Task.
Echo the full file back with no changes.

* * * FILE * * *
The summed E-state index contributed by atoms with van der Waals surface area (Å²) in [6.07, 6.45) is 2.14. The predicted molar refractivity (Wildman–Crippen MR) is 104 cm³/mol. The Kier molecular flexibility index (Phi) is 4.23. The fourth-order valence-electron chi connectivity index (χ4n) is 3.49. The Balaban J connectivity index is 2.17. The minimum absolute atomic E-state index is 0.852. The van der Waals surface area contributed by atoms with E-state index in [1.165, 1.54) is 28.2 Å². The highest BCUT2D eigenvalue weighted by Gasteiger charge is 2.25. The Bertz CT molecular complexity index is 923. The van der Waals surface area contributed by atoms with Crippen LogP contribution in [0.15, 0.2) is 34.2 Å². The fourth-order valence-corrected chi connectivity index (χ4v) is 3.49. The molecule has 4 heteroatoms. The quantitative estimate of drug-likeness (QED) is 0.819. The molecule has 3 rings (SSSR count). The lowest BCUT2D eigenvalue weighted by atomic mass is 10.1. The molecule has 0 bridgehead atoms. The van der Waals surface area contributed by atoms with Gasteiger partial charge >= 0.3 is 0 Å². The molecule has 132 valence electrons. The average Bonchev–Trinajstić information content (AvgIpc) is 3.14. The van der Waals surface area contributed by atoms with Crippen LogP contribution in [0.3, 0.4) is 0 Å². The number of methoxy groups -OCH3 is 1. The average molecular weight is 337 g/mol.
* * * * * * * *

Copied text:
The summed E-state index contributed by atoms with van der Waals surface area (Å²) in [6.07, 6.45) is 2.14. The predicted molar refractivity (Wildman–Crippen MR) is 104 cm³/mol. The Kier molecular flexibility index (Phi) is 4.23. The fourth-order valence-electron chi connectivity index (χ4n) is 3.49. The Balaban J connectivity index is 2.17. The minimum absolute atomic E-state index is 0.852. The van der Waals surface area contributed by atoms with E-state index in [1.165, 1.54) is 28.2 Å². The highest BCUT2D eigenvalue weighted by Gasteiger charge is 2.25. The Bertz CT molecular complexity index is 923. The van der Waals surface area contributed by atoms with Crippen LogP contribution in [0.15, 0.2) is 34.2 Å². The fourth-order valence-corrected chi connectivity index (χ4v) is 3.49. The molecule has 4 heteroatoms. The quantitative estimate of drug-likeness (QED) is 0.819. The molecule has 3 rings (SSSR count). The lowest BCUT2D eigenvalue weighted by atomic mass is 10.1. The molecule has 0 bridgehead atoms. The van der Waals surface area contributed by atoms with Gasteiger partial charge >= 0.3 is 0 Å². The molecule has 132 valence electrons. The average Bonchev–Trinajstić information content (AvgIpc) is 3.14. The van der Waals surface area contributed by atoms with Crippen LogP contribution in [0.3, 0.4) is 0 Å². The number of methoxy groups -OCH3 is 1. The average molecular weight is 337 g/mol.